Facebook info security chief: 'Death to Adobe Flash'
social network’s Internet protection provocateur is wasting no time in
his new post. He wants this buggy software condemned to death.
Add another enemy to the list of people who despise
Adobe Flash Player: Facebook’s new chief information security officer
Alex Stamos, who the social network poached from Yahoo
Adobe’s ADBE 0.55% often flaw-ridden software Flash has long been a point of contention among Internet security experts. Its monthly, and occasionally more frequent “emergency”patches, are a nuisance to security pros who must perpetually update their versions in order to keep their machines clear of cybercriminal malware infections. Even the late Apple AAPL -0.01% CEO Steve Jobs penned a takedown of the insecure browser plugin in 2010.
Over the weekend, Stamos directed his own frustration at the San Jose, Calif.-based company’s code via a couple of tweets. “It is time for Adobe to announce the end-of-life date for Flash and to ask the browsers to set killbits”—meaning instructions to disable the software—”on the same day,” he wrote. “Even if 18 months from now, one set date is the only way to disentangle the dependencies and upgrade the whole ecosystem at once.”
Stamos has long been a champion of improving the safety of the Internet, even getting into an heated confrontation with Michael S. Rogers, director of the National Security Agency, at a conference earlier this year over the prospect of adding “backdoors” into Silicon Valley’s encrypted products. His latest call to arms? Presumably, the comment was prompted by a series of previously unknown, or “zero-day,” Flash vulnerabilities that were released into the wild over the past week, the result of Italian spyware vendor Hacking Team getting royally hacked.
Stamos’ execution plea begs the question: Does the Internet really need Adobe Flash? Security analyst and blogger Graham Cluley, for one, says no: “The truth is that the company would probably gain a lot more respect from the internet community if it worked towards this ultimate fix for the Flash problem, rather than clinging on to the belief that it might be able to one day make Flash secure,” he wrote on his blog. “As it is, the only people who truly seem to love Adobe Flash these days are the criminals themselves.”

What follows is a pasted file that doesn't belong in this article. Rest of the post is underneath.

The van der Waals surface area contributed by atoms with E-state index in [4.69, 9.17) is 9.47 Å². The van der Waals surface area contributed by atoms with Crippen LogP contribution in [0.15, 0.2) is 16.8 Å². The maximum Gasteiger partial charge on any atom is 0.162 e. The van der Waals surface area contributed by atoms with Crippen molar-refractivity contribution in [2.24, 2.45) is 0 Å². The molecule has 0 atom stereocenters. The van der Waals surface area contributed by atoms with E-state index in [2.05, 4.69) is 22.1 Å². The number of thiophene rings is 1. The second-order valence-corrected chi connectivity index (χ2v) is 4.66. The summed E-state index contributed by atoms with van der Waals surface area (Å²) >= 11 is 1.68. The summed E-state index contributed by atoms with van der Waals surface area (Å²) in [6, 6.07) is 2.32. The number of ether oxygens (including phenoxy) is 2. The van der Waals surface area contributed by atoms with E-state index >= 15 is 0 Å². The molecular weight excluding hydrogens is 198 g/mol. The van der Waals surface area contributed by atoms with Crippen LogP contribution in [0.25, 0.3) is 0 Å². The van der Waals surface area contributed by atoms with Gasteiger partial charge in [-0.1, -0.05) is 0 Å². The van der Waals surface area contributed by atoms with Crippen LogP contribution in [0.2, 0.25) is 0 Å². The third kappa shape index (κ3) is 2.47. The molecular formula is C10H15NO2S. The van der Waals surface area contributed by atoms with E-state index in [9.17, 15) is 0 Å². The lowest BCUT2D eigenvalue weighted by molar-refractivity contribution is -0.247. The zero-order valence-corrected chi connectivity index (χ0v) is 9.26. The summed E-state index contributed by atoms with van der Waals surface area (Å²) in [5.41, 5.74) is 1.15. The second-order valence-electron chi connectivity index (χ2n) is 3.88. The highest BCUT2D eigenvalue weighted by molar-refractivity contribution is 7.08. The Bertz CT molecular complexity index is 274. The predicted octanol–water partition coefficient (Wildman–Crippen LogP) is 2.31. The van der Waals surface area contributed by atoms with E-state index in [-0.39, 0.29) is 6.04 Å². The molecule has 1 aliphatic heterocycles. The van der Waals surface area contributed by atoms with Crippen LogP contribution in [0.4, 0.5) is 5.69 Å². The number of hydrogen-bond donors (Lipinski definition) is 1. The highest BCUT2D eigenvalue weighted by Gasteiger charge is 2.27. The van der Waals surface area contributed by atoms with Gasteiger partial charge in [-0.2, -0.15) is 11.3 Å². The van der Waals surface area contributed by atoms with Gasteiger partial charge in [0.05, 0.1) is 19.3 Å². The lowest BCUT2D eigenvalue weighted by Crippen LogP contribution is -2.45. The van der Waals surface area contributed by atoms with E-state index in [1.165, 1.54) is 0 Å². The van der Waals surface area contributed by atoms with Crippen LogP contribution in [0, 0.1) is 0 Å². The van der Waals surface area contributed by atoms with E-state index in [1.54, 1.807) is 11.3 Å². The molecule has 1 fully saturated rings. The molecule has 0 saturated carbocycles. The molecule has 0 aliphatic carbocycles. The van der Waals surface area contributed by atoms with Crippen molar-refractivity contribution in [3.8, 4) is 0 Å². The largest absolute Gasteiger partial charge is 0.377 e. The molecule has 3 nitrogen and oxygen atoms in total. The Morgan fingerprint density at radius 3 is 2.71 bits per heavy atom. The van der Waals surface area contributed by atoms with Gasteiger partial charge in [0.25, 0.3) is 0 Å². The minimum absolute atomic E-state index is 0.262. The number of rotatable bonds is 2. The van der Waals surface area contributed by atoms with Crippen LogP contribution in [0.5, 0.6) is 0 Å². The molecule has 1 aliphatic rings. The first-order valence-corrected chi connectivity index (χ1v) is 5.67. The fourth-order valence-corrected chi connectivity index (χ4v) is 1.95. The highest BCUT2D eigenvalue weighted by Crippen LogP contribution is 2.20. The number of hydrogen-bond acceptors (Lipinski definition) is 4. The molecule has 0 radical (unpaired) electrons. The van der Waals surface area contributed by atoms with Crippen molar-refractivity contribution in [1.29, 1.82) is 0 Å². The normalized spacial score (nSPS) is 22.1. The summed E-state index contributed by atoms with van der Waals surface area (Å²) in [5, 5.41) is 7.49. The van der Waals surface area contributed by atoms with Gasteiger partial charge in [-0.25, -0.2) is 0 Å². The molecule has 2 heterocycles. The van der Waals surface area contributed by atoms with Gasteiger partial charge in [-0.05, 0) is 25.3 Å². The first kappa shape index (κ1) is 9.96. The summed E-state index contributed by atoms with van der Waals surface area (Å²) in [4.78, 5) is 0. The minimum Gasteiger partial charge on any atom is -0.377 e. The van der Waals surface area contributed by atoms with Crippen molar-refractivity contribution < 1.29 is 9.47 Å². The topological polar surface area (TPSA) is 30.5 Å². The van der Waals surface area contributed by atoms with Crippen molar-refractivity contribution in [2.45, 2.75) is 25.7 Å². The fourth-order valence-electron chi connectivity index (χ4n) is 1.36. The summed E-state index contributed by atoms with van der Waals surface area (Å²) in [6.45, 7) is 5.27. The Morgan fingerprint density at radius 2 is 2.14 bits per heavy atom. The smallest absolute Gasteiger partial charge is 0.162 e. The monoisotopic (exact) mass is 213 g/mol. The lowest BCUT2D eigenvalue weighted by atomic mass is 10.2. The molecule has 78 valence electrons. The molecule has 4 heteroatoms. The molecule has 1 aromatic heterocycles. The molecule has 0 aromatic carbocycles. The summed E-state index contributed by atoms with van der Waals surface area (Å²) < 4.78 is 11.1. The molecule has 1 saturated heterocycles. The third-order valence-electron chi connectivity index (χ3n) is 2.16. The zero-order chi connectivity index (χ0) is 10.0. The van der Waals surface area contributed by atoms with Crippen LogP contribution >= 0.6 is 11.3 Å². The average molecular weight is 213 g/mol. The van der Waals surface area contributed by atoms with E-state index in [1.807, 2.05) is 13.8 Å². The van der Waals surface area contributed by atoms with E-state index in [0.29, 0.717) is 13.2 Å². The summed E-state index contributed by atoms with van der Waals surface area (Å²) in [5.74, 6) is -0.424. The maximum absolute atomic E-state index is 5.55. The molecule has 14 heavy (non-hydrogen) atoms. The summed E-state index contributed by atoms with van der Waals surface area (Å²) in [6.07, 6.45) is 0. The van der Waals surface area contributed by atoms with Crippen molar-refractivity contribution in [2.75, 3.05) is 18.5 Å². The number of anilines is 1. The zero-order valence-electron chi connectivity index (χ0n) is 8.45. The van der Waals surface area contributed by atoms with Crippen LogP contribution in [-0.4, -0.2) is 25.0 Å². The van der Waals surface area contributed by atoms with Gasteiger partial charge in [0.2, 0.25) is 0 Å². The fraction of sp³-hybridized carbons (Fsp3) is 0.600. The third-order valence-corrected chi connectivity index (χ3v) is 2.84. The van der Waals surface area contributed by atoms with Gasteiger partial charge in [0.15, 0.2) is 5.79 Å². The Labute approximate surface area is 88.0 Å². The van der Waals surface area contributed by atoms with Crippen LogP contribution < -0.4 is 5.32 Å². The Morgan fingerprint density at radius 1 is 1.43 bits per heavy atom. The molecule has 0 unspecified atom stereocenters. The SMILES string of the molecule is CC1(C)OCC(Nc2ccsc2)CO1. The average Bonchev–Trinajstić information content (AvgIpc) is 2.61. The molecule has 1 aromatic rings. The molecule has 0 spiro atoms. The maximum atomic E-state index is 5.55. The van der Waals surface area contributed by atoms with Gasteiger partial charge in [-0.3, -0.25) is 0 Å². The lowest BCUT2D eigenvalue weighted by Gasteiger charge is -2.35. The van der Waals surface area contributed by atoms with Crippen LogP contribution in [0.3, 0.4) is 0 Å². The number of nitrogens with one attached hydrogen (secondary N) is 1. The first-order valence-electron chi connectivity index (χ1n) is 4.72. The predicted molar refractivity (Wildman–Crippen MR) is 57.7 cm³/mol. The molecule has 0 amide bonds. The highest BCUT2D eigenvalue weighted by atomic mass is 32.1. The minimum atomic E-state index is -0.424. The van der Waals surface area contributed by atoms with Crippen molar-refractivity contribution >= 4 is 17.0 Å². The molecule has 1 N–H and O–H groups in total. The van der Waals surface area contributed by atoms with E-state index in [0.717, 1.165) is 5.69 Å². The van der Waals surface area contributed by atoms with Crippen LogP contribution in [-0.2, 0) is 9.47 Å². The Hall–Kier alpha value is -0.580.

That assessment is backed up by investigative cybercrime reporter Brian Krebs, who recently tried to go a month without using the Adobe software. “So, rather than continue the patch madness and keep this insecure software installed, I decided to the pull the…er…plugin,” he wrote. In fact, Krebs caved only twice. (He needed to watch an instructional video for a home gym and a live-streamed legislative hearing, he said.)
Interestingly, Facebook FB -0.40% , Stamos’ new employer, is one company that has helped perpetuate the use of Flash on the Web, especially as the social network aggressively pushes its video business, which, as Fortune reporter Erin Griffith will tell you, has been tremendously successful. (Lots of companies have been forced to accommodate the faulty plugin, Facebook just happens to be a highly visible one.)